We need a solid vision of how the short to medium term future will develop along with great leadership skills and the ability to build an effective and cohesive team from a group of potentially disparate individuals.

If the independent Cost Benefit Analysis supports lengthening the airport runway, would you vote in favour of investing in this key element of island infrastructure?

I don’t believe every decision is necessarily only a cost-based decision, social and environmental factors also play a part. I would take a rounded view bearing in mind all the factors and parameters including public sentiment and environmental factors.

Do you believe that diversification of the island’s tax base is an important consideration for Guernsey in today’s volatile and fast-moving global economy? If so, how can this specifically be achieved for Guernsey?

Diversification is absolutely key to Guernsey’s long term success. Rules and regulations are always changing and other jurisdictions are breathing down our necks looking to take business from us. Guernsey needs to be swift of foot to adapt and keep ahead. High levels of training for the local workforce is essential in having a workforce well-positioned to take advantage of the swiftly changing economy. Adapting legislation quickly also plays a major part in attracting business, supporting it and keeping it here.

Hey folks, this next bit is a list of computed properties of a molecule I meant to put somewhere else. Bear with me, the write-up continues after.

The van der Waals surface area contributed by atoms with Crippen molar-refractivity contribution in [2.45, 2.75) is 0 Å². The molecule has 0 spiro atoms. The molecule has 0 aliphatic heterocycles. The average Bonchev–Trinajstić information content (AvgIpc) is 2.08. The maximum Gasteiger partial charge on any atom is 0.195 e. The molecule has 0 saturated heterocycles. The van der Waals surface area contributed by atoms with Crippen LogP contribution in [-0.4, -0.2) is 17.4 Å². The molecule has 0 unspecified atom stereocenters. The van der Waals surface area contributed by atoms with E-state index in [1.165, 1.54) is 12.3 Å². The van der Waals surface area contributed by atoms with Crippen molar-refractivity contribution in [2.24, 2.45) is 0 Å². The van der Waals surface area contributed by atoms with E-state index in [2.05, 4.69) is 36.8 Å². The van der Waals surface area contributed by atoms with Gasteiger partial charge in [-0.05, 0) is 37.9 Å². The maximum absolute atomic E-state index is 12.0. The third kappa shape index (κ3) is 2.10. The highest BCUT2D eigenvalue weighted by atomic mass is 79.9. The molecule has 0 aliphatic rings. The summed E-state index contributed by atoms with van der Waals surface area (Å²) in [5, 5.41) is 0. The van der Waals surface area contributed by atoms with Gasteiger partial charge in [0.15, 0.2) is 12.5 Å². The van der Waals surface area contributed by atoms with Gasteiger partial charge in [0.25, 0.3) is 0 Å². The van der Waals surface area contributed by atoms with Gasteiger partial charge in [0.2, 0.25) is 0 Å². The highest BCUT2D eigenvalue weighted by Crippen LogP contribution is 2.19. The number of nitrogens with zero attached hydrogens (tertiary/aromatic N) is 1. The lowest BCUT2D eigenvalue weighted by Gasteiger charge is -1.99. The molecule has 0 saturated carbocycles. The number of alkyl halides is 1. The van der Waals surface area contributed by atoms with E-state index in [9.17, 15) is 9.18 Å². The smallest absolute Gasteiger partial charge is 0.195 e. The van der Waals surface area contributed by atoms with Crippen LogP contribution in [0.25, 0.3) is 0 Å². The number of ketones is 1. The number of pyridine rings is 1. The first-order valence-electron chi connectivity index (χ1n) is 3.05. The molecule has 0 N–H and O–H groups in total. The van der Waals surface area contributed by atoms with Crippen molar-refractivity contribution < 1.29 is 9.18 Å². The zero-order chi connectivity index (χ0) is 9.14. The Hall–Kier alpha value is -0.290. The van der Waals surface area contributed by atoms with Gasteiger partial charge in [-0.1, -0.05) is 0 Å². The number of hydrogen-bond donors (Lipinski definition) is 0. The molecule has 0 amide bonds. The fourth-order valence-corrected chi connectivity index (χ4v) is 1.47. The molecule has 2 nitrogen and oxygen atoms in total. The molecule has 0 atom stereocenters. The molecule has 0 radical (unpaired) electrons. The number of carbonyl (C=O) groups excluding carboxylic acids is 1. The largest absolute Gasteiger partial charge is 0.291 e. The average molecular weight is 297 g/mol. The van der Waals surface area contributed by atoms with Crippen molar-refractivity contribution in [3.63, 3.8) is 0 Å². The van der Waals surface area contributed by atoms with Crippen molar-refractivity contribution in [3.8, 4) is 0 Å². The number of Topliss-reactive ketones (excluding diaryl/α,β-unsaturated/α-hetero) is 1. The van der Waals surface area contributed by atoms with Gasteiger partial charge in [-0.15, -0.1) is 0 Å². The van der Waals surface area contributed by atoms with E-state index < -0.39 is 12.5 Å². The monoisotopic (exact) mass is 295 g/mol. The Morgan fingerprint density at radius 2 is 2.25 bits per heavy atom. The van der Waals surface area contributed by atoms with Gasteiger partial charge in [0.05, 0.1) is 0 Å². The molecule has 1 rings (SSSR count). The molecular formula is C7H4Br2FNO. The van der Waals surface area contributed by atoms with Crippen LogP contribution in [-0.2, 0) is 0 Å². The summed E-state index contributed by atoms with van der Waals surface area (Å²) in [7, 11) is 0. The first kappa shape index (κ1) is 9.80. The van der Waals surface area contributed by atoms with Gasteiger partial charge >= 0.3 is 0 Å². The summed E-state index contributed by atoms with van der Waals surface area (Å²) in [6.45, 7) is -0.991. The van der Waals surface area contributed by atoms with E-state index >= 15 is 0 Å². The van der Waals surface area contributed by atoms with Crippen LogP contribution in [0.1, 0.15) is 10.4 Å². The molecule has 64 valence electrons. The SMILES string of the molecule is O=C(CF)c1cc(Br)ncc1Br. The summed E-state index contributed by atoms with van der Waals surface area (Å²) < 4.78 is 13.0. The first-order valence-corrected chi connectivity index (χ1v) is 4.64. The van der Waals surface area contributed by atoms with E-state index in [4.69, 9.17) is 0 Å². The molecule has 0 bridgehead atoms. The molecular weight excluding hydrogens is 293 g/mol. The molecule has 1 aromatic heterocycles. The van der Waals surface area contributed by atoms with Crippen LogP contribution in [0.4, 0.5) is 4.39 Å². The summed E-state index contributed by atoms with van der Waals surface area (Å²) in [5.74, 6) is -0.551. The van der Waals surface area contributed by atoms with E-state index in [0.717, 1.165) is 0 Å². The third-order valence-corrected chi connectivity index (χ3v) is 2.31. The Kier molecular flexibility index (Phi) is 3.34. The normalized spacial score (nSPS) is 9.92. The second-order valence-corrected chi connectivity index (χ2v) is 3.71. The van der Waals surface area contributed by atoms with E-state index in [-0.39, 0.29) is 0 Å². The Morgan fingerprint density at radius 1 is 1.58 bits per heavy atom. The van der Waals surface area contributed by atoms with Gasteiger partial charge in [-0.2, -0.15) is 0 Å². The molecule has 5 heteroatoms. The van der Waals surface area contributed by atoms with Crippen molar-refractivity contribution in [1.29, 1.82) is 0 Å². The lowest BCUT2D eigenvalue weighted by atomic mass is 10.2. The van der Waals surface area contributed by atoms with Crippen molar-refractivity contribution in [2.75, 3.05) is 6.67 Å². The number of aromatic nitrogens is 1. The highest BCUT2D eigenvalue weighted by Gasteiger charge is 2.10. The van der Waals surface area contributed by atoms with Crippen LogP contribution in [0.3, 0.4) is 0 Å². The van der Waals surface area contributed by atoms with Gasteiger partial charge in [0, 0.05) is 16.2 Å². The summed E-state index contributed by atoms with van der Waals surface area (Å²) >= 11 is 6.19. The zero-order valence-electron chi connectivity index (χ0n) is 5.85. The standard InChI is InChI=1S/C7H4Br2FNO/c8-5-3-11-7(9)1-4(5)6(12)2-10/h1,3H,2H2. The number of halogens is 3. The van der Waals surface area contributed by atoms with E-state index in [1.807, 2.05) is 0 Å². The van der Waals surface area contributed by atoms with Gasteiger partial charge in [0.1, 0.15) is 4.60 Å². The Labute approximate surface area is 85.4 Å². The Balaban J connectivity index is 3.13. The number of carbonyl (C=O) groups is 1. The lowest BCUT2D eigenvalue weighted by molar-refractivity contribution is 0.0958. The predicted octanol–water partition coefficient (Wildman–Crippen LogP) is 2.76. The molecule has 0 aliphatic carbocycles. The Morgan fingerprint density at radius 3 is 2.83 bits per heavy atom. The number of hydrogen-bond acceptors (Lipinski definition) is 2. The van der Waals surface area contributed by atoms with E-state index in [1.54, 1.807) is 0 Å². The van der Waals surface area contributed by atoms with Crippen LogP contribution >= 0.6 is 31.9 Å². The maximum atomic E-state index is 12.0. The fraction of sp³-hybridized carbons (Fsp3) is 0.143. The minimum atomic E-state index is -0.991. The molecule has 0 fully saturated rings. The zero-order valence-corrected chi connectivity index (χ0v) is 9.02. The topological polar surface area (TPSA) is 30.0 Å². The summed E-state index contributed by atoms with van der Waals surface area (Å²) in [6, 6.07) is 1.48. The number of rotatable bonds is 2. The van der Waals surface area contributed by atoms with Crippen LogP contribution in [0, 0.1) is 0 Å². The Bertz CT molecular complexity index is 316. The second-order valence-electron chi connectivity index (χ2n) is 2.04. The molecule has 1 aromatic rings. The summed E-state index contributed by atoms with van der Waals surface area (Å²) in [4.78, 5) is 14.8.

What are the candidates’ views on maternity pay and leave and how would they improve the current arrangements, if at all?

Parents need time to be with their young families and I support statutory Maternity and Paternity leave. If there is a case to change the current position, let’s hear it.

I believe Guernsey needs a vision; a forward-thinking concept for the future of the island’s infrastructure, community well-being and economy. What’s yours?

We are a small enough jurisdiction to be able to trial and test new concepts. I love the aim of being one of the happiest places and it gives us all something to work towards. This aim needs to be backed up with concrete proposals for progressive social change, environmental protection and measures to keep our economy strong.

Do you agree that people should be encouraged to use cars less and if so what measures would you like to see introduced to achieve this?